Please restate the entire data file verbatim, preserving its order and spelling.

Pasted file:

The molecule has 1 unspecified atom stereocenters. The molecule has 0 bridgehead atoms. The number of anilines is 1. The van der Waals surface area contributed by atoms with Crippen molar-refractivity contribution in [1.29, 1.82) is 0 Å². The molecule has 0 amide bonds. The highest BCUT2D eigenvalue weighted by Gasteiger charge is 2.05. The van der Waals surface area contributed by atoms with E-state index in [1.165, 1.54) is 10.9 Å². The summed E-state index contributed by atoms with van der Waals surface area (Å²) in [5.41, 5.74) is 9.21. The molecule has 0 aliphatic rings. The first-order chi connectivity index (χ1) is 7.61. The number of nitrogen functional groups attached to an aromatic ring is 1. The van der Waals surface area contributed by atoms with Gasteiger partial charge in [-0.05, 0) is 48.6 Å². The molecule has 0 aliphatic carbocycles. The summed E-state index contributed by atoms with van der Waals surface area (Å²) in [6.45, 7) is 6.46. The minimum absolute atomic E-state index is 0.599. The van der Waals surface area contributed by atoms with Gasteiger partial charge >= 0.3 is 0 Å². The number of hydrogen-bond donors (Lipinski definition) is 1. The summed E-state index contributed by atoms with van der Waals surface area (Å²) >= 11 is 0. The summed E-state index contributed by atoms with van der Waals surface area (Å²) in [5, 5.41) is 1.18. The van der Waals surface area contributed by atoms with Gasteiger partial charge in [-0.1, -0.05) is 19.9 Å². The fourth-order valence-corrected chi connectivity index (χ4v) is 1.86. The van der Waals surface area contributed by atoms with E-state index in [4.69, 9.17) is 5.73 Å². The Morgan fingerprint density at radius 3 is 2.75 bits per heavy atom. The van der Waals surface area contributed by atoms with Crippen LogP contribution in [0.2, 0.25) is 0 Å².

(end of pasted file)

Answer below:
The molecule has 1 unspecified atom stereocenters. The molecule has 0 bridgehead atoms. The number of anilines is 1. The van der Waals surface area contributed by atoms with Crippen molar-refractivity contribution in [1.29, 1.82) is 0 Å². The molecule has 0 amide bonds. The highest BCUT2D eigenvalue weighted by Gasteiger charge is 2.05. The van der Waals surface area contributed by atoms with E-state index in [1.165, 1.54) is 10.9 Å². The summed E-state index contributed by atoms with van der Waals surface area (Å²) in [5.41, 5.74) is 9.21. The molecule has 0 aliphatic rings. The first-order chi connectivity index (χ1) is 7.61. The number of nitrogen functional groups attached to an aromatic ring is 1. The van der Waals surface area contributed by atoms with Gasteiger partial charge in [-0.05, 0) is 48.6 Å². The molecule has 0 aliphatic carbocycles. The summed E-state index contributed by atoms with van der Waals surface area (Å²) in [6.45, 7) is 6.46. The minimum absolute atomic E-state index is 0.599. The van der Waals surface area contributed by atoms with Gasteiger partial charge >= 0.3 is 0 Å². The number of hydrogen-bond donors (Lipinski definition) is 1. The summed E-state index contributed by atoms with van der Waals surface area (Å²) >= 11 is 0. The summed E-state index contributed by atoms with van der Waals surface area (Å²) in [5, 5.41) is 1.18. The van der Waals surface area contributed by atoms with Gasteiger partial charge in [-0.1, -0.05) is 19.9 Å². The fourth-order valence-corrected chi connectivity index (χ4v) is 1.86. The van der Waals surface area contributed by atoms with E-state index in [4.69, 9.17) is 5.73 Å². The Morgan fingerprint density at radius 3 is 2.75 bits per heavy atom. The van der Waals surface area contributed by atoms with Crippen LogP contribution in [0.2, 0.25) is 0 Å².